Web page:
Teja Singh, J.
1. In order to be able to understand the point involved in this appeal it is necessary to set out briefly the facts. Mt. Sahib Kaur, widow of Budhu, a Johal Jat of village Dhaleke in the District of Ferozepore, died leaving behind her considerable area of land. The Sub-Divisional Officer, Moga, by his order dated 9th August 1932 mutated the entire land in favour of the proprietors of Patti Chela, in which the land was situate. Some of the proprietors of the patti appealed to the Collector alleging that they were the collaterals of Mt. Sahib Kaur's husband and consequently they were entitled to the land in preference to the other owners of the patti. The Collector rejected the appeal, but by his order of 23rd January 1938 directed that the land be mutated in favour of the Crown. His reasons for doing so were that Mt. Sahib Kaur had not left any legal heirs and so the land which stood in her name must escheat to the Crown.
2. The suit out of which this appeal has arisen was instituted by Jowala Singh and Bishen Singh, two of the Johal Jat proprietors of Patti Chela on 22nd March 1945. It was a suit in a representative capacity and the plaintiffs prayed for permission to conduct it On behalf of all the Johal Jat proprietors of the patti. The permission was duly granted. The allegations of the plaintiffs were that they were entitled to succeed to the suit land on Mt. Sahib Kaur's death, first because they were the collaterals of her husband and secondly because they were the descendants of the original founder of the patti in which the land was situate. In the alternative they alleged that even if Mt. Sahib Kaur should be taken to have died heirless, the land could not escheat to the Crown and according to custom it must go to the patti and be divided among all the persons on whose behalf the plaintiffs were suing, because they were the proprietors of the patti. The defendant denied the plaintiffs' right and resisted the suit also on the ground of limitation. The trial Court framed the following two issues:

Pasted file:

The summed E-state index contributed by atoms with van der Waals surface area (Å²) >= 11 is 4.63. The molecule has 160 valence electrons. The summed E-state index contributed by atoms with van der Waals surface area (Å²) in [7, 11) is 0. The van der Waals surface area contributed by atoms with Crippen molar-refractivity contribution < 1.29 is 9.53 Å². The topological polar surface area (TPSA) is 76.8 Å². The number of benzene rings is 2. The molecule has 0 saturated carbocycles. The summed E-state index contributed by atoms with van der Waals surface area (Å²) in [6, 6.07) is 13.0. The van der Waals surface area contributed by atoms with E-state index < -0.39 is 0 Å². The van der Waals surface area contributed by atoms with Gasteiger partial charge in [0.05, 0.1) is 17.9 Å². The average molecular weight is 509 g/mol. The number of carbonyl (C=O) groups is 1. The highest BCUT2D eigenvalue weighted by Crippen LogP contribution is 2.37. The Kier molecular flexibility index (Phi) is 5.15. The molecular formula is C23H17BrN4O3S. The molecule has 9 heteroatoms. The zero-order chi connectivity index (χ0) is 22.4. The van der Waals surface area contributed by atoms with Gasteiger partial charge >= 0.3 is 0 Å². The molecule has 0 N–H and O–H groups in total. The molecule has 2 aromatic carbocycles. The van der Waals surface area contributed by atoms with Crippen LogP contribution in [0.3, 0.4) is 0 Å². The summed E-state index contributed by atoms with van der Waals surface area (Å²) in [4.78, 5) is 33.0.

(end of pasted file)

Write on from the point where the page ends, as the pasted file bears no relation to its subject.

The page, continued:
(1) Whether the plaintiffs were dispossessed of the suit land within 12 years of the suit and whether the suit is within time?
(2) In case the above issue is found for the plaintiffs whether the plaintiffs are the heirs of Mt. Sahib Kaur?
It also framed a third issue regarding the relief.
3. The first issue was left undecided, but the plaintiffs' suit was dismissed with costs, because the trial Court came to the conclusion that the plaintiffs had not been able to prove the second issue.
4. The plaintiffs preferred an appeal to the Court of the District Judge from the decree of the trial Court. It appears that the counsel who argued the appeal on their behalf confined himself to the question of custom and in order to substantiate his contention that when a person dies without leaving any heirs his land goes to the owners of the patti in which it is situated, he cited the Manual of Customary Law of the District compiled in 1914, The District Judge, however, refused to allow the counsel to refer to the Customary Law on the ground that it had not been relied upon in the Court below and disallowed the appeal. The plaintiffs have now come to this Court in second appeal.
5. The exact words used by the learned District Judge are as follows: